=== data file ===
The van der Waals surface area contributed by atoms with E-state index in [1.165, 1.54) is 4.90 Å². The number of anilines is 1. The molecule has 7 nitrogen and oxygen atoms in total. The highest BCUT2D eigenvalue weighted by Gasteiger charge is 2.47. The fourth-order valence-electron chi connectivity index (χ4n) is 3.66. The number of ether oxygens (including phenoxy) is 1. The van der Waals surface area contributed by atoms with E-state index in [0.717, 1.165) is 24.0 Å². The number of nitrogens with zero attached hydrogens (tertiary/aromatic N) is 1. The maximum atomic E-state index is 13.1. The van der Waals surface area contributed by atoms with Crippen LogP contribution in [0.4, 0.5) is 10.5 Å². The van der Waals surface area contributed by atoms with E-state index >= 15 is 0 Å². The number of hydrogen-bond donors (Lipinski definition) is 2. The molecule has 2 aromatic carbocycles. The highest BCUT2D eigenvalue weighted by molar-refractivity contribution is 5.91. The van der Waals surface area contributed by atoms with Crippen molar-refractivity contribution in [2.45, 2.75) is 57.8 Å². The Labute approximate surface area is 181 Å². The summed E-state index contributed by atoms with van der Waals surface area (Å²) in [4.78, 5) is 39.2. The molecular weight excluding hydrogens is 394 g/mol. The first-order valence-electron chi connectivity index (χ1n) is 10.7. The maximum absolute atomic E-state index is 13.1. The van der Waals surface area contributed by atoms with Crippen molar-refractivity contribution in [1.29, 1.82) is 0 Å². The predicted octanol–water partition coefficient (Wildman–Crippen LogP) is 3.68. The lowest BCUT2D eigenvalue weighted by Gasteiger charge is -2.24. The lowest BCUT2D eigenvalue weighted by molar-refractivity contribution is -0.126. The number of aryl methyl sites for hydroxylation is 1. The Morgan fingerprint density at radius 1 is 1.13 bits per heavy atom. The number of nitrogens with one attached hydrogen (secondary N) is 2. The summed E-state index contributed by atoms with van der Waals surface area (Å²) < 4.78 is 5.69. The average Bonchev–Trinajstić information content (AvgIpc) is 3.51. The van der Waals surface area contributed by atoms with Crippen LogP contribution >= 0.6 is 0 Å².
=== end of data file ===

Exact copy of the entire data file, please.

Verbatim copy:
The van der Waals surface area contributed by atoms with E-state index in [1.165, 1.54) is 4.90 Å². The number of anilines is 1. The molecule has 7 nitrogen and oxygen atoms in total. The highest BCUT2D eigenvalue weighted by Gasteiger charge is 2.47. The fourth-order valence-electron chi connectivity index (χ4n) is 3.66. The number of ether oxygens (including phenoxy) is 1. The van der Waals surface area contributed by atoms with E-state index in [0.717, 1.165) is 24.0 Å². The number of nitrogens with zero attached hydrogens (tertiary/aromatic N) is 1. The maximum atomic E-state index is 13.1. The van der Waals surface area contributed by atoms with Crippen LogP contribution in [0.4, 0.5) is 10.5 Å². The van der Waals surface area contributed by atoms with E-state index >= 15 is 0 Å². The number of hydrogen-bond donors (Lipinski definition) is 2. The molecule has 2 aromatic carbocycles. The highest BCUT2D eigenvalue weighted by molar-refractivity contribution is 5.91. The van der Waals surface area contributed by atoms with Crippen molar-refractivity contribution in [2.45, 2.75) is 57.8 Å². The Labute approximate surface area is 181 Å². The summed E-state index contributed by atoms with van der Waals surface area (Å²) in [4.78, 5) is 39.2. The molecular weight excluding hydrogens is 394 g/mol. The first-order valence-electron chi connectivity index (χ1n) is 10.7. The maximum absolute atomic E-state index is 13.1. The van der Waals surface area contributed by atoms with Crippen molar-refractivity contribution in [1.29, 1.82) is 0 Å². The predicted octanol–water partition coefficient (Wildman–Crippen LogP) is 3.68. The lowest BCUT2D eigenvalue weighted by Gasteiger charge is -2.24. The lowest BCUT2D eigenvalue weighted by molar-refractivity contribution is -0.126. The number of aryl methyl sites for hydroxylation is 1. The Morgan fingerprint density at radius 1 is 1.13 bits per heavy atom. The number of nitrogens with one attached hydrogen (secondary N) is 2. The summed E-state index contributed by atoms with van der Waals surface area (Å²) < 4.78 is 5.69. The average Bonchev–Trinajstić information content (AvgIpc) is 3.51. The van der Waals surface area contributed by atoms with Crippen LogP contribution >= 0.6 is 0 Å².